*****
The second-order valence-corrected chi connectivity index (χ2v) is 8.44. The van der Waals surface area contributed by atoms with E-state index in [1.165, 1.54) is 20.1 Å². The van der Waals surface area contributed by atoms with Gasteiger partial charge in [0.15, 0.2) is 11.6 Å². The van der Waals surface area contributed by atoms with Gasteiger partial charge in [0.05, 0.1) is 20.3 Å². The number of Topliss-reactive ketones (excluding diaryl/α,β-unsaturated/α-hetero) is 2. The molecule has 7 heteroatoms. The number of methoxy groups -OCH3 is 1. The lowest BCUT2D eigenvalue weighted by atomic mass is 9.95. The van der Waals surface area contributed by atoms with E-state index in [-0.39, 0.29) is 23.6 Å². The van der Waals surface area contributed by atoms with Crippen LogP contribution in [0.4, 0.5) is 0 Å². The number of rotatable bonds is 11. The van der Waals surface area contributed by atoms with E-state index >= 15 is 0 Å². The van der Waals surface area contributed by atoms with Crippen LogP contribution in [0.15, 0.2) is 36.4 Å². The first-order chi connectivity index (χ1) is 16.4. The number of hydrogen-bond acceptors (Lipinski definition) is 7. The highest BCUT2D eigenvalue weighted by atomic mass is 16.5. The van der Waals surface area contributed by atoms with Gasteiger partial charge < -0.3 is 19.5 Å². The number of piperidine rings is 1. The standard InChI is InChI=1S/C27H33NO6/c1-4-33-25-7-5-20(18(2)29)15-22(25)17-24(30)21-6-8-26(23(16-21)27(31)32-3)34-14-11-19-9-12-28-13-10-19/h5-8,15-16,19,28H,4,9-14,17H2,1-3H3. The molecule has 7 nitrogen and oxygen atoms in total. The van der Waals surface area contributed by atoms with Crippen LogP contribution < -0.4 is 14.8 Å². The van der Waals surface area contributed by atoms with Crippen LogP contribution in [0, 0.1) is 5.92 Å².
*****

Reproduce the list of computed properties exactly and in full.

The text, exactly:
The second-order valence-corrected chi connectivity index (χ2v) is 8.44. The van der Waals surface area contributed by atoms with E-state index in [1.165, 1.54) is 20.1 Å². The van der Waals surface area contributed by atoms with Gasteiger partial charge in [0.15, 0.2) is 11.6 Å². The van der Waals surface area contributed by atoms with Gasteiger partial charge in [0.05, 0.1) is 20.3 Å². The number of Topliss-reactive ketones (excluding diaryl/α,β-unsaturated/α-hetero) is 2. The molecule has 7 heteroatoms. The number of methoxy groups -OCH3 is 1. The lowest BCUT2D eigenvalue weighted by atomic mass is 9.95. The van der Waals surface area contributed by atoms with E-state index in [-0.39, 0.29) is 23.6 Å². The van der Waals surface area contributed by atoms with Crippen LogP contribution in [0.4, 0.5) is 0 Å². The number of rotatable bonds is 11. The van der Waals surface area contributed by atoms with E-state index >= 15 is 0 Å². The van der Waals surface area contributed by atoms with Crippen LogP contribution in [0.15, 0.2) is 36.4 Å². The first-order chi connectivity index (χ1) is 16.4. The number of hydrogen-bond acceptors (Lipinski definition) is 7. The highest BCUT2D eigenvalue weighted by atomic mass is 16.5. The van der Waals surface area contributed by atoms with Gasteiger partial charge < -0.3 is 19.5 Å². The number of piperidine rings is 1. The standard InChI is InChI=1S/C27H33NO6/c1-4-33-25-7-5-20(18(2)29)15-22(25)17-24(30)21-6-8-26(23(16-21)27(31)32-3)34-14-11-19-9-12-28-13-10-19/h5-8,15-16,19,28H,4,9-14,17H2,1-3H3. The molecule has 7 nitrogen and oxygen atoms in total. The van der Waals surface area contributed by atoms with Crippen LogP contribution < -0.4 is 14.8 Å². The van der Waals surface area contributed by atoms with Crippen LogP contribution in [0, 0.1) is 5.92 Å².